The post mounted receptacle box needs to have a ‘While in Use’ bubble cover.
 
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Rand K

Active member
Jun 15, 2014
27
Perkiomenville, PA
NEC is a minimum requirement and you can always exceed it if you want to.
Because of aging electrical systems at your house, your neighbor’s house or the electric company electricity could be traveling through the ground in your pool area.
The purpose of the Equipotential Ground is to give that electricity a better path than up one wet barefoot, through your legs and out the other wet barefoot and although NEC has to draw the line somewhere, electricity doesn’t care what kind of pool you have.
 
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Rand K

Active member
Jun 15, 2014
27
Perkiomenville, PA
As a storable pool, the Intex pump has a built-in, non-removable GFCI on the plug end.
Thanks for the information.
I've done commercial electrical work for years and continuously study code, but I'm not necessarily up on all of the equipment in use, especially residential equipment.
That's interesting for 2 reasons. Unless the receptacle was rendered normally unusable in some manner (twistlock or something) the pool filter receptacle would still be required to be a GFCI or on a GFCI circuit and also how do you fit a GFCI plug (they're usually large) under a 'While in Use' bubble cover?
BTW, I'm sure you know, but many I'm sure wonder, it doesn't matter how many GFCI's are on the same circuit since they do not conflict with one another.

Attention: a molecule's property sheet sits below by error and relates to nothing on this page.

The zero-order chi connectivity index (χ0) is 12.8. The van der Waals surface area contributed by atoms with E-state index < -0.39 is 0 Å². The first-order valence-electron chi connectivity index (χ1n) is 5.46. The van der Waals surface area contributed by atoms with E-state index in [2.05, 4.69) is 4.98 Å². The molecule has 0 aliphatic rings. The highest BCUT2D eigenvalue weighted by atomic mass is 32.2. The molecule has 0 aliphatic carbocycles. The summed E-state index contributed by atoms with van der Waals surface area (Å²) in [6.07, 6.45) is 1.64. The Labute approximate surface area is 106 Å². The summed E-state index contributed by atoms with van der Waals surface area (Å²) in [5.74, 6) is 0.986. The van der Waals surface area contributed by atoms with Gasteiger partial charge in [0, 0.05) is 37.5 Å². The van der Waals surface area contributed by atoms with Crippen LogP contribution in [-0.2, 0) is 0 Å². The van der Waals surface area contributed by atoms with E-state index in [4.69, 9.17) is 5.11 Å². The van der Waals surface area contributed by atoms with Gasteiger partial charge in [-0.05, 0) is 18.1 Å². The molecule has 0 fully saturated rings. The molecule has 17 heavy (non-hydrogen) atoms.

jseyfert3

Bronze Supporter
Oct 20, 2017
672
South-Central WI
Yes, it won't fit under a regular bubble cover. I mentioned this to the electrician, he thinks he can find a cover that will work for me (I'm having him install an outlet on a post in my yard for my Intex I'm putting up shortly).

This is speculation, but I think the NEC requires the GFCI on the cord because the pools are installed everywhere and almost never will electric be run for the pool, unlike a permanent pool. So the outlets may be old and not have GFCI, or a non-functional GFCI.

The NEC also requires a minimum cord length for storable pool pumps of 25'. The NEC states in the code this is to discourage the use of extension cords.
 

Rand K

Active member
Jun 15, 2014
27
Perkiomenville, PA
Yes, it won't fit under a regular bubble cover. I mentioned this to the electrician, he thinks he can find a cover that will work for me (I'm having him install an outlet on a post in my yard for my Intex I'm putting up shortly).
I see the integral GFCI plug for storable pools is an NEC requirement, and what you said, not knowing where someone is going to plug in, is probably exactly right.
You could probably modify a bubble cover that'll work. Even an upside down bucket on the post is better than it getting rained on.